Trend: We’re Seeking Injectables to Treat the Undereye Area
It used to be that to reshape the face, you’d need to get a facelift. But there’s a wide range of dermal filler options that offer natural yet effective results. Take Juvéderm’s collection of fillers, which contains hyaluronic acid, and includes everything from Voluma XC, Volbella XC, Ultra XC, and Ultra Plus XC. These ingredients not only fill, but also lift and contour areas like the jawline or the chin. They can also smooth the hollowing of the under eyes and diminish the appearance of dark circles, which Dr. Gallo also finds in some of his Latina patients.
“It’s interesting because it’s called a filler, but some of the other products like Voluma are to help create structure in the face,” he says. In terms of duration, fillers last a lot longer than patients might think, which is anywhere from one to two years, depending on the type of filler, where you’re getting injected, and the individual.
Trend: We’re Adding Symmetry (and in Some Cases Volume) to Lips
There’s also the misconception that all Latinas have full lips. This is not the case for everyone. Patients who visit dermatologist Dulce Belle Mascariñas, MD,’s practice in Miami don’t just come in for plumper lips; they book appointments to reshape and create definition or symmetry. Her goal is always to get them to look as natural as possible, usually advising them to go conservative, at least for the first appointment, and gradually add volume if their goal is a more voluminous look.
Dr. Mascariñas agrees with Dr. Gallo, and says she doesn’t find that her patients of color are looking to reject their existing features. Rather, they want to achieve a more youthful, “I just came back from vacation” kind of look. Often, patients bring a picture from their teens or 20s, just to get their lips to look more like what they used to. Others request to have their lips reshaped for symmetry or to correct a frowning pout. In that case, filler is used to slightly lift the lips to look more relaxed, forming a very subtle, but natural-looking smile.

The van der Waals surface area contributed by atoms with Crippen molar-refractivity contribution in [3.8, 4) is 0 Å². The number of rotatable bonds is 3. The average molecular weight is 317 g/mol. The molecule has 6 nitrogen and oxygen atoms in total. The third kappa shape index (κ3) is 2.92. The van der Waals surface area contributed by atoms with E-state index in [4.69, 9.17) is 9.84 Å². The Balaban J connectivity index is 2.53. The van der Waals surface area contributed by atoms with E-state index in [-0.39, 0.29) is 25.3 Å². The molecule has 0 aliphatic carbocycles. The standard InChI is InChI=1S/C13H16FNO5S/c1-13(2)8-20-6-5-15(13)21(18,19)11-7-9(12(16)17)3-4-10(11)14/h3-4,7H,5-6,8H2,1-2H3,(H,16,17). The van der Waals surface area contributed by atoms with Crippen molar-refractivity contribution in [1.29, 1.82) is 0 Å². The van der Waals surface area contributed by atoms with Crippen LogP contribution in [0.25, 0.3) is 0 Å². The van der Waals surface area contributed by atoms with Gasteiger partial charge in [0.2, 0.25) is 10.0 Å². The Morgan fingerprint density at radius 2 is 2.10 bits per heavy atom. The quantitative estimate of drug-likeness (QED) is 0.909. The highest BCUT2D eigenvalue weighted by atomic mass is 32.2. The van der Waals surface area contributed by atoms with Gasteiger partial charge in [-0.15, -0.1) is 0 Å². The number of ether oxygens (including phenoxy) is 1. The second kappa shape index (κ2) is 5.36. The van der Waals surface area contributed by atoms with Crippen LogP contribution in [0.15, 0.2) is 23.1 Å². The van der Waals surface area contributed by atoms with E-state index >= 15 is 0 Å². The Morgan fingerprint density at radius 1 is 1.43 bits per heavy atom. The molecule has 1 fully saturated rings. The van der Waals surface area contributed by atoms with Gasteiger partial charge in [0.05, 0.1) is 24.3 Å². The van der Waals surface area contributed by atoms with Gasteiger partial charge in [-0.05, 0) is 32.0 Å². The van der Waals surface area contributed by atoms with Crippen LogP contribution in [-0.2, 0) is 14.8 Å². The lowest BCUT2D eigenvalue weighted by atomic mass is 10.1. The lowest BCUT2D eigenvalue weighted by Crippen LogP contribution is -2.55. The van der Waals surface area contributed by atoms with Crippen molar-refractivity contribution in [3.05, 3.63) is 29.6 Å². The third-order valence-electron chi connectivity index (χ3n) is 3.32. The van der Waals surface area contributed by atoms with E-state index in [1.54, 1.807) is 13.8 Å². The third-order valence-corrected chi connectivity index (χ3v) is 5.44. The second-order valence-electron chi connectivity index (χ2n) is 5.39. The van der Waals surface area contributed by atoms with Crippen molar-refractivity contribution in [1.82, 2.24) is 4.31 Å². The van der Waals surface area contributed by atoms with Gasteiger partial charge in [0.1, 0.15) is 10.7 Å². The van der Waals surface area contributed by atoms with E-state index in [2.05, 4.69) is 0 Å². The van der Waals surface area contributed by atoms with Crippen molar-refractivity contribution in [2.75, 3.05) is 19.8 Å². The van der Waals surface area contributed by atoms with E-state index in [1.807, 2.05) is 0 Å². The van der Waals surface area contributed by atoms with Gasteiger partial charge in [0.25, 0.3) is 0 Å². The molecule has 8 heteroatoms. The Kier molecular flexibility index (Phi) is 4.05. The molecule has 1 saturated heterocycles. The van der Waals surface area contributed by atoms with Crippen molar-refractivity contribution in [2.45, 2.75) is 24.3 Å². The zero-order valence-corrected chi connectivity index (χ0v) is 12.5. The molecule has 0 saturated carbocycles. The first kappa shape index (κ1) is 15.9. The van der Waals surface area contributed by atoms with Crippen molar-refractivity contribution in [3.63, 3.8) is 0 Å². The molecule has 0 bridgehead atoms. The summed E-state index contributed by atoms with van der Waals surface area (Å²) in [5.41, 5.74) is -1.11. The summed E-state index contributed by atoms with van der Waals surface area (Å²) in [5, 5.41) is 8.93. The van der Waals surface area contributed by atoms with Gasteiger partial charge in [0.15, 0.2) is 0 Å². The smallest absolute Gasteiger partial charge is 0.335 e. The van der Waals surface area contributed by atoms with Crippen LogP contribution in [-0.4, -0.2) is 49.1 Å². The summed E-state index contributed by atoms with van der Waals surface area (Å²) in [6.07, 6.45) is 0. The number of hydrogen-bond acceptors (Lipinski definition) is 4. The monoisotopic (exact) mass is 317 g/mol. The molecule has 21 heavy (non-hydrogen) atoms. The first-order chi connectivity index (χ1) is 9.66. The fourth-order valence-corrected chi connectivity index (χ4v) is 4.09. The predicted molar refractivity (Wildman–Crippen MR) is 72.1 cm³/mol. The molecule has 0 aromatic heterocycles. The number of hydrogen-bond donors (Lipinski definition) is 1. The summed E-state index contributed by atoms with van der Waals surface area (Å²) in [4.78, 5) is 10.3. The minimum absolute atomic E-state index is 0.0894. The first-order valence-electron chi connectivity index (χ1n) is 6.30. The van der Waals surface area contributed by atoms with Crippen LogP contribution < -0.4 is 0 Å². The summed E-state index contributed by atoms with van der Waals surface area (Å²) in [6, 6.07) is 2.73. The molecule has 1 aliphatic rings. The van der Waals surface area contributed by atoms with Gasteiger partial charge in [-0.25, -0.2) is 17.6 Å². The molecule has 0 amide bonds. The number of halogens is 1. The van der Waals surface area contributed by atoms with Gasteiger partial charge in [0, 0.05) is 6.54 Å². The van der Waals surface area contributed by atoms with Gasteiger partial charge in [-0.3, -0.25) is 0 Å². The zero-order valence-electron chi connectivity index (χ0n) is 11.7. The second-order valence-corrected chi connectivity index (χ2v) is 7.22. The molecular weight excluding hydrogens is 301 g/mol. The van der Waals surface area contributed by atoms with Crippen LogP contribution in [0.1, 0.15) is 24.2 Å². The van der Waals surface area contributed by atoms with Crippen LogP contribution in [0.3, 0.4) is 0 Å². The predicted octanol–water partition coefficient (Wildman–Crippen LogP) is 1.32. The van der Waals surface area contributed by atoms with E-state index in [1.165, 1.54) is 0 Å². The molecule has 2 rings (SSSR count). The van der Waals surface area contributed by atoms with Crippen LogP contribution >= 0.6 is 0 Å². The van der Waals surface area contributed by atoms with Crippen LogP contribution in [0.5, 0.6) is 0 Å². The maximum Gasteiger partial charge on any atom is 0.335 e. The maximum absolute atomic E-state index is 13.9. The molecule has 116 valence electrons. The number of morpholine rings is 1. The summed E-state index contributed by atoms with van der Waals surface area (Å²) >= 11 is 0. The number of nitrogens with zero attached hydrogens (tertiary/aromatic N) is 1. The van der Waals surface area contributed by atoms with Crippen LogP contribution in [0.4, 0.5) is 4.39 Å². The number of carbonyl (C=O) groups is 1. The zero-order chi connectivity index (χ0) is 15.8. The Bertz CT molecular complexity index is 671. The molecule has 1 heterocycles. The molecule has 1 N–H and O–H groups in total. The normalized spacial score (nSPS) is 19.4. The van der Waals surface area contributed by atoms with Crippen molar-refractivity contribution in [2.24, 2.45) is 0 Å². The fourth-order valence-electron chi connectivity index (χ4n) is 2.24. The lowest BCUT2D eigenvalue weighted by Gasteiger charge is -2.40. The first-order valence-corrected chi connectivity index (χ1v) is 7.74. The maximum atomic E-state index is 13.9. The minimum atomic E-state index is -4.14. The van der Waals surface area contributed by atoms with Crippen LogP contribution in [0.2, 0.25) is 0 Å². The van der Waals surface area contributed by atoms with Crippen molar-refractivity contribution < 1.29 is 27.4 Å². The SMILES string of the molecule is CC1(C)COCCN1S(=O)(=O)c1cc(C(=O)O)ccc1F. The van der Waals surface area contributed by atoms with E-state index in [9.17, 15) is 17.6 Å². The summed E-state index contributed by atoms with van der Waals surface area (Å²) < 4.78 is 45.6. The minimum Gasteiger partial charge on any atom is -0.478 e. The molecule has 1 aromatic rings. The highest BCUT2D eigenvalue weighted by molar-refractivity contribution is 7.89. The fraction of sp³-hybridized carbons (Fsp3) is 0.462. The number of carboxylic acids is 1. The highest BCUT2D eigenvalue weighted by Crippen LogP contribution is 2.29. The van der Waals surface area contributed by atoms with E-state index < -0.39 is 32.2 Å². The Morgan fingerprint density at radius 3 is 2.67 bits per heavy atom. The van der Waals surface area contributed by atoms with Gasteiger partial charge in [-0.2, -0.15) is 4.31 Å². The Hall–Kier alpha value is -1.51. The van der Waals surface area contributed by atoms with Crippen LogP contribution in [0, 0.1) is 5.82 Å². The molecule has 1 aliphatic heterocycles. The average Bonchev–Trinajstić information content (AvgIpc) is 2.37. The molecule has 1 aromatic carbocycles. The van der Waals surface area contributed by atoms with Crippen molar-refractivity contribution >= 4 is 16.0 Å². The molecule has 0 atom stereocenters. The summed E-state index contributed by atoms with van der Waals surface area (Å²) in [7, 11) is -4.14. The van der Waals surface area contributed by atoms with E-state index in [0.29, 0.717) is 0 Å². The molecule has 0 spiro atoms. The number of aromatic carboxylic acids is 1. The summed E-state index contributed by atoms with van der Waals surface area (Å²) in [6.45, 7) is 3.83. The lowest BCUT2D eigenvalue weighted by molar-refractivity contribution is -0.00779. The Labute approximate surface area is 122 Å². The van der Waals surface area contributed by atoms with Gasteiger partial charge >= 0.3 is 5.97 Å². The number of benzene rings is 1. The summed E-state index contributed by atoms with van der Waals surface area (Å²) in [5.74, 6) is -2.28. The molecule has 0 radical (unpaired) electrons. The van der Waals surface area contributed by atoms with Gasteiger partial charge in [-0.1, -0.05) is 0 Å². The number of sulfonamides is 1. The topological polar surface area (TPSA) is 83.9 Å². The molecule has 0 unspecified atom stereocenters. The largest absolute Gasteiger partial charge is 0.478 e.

Trend: We’re Injecting a Little at a Time
“My magic rule is first to wait a few weeks [after the first round of injections] and let it settle,” says Dr. Mascariñas. “Then you can decide whether you really want more. My rule is always one [dose] at a time. That’s my maximum. That way it looks more natural. ” While recovery is fast, bruising can appear for a few days, especially if you have darker skin Dr. Mascariñas says the first few days are usually the worst.
Doing your research to find the right practitioner is the first step in assuring you get the best results. Looking for a practitioner who especially understands people of color’s needs is crucial.
Dr. Gallo recommends making sure that your practitioner is board-certified or have the proper training from a medical association. “In Spanish, we often say ‘lo barato sale caro’ (what’s cheap turns out expensive),” he says. “You must be careful. This is your face, so you want to be educated about what you’re putting into your face and who is putting this into your face.”
Whether it’s Botox or fillers you’re seeking — or both — a growing goal is essentially to look like an enhanced but still natural version of yourself. “My experience over 30 years is that people don’t want to change the way they look,” says Dr. Gallo. They want to improve and enhance things that either bother them or change with time.”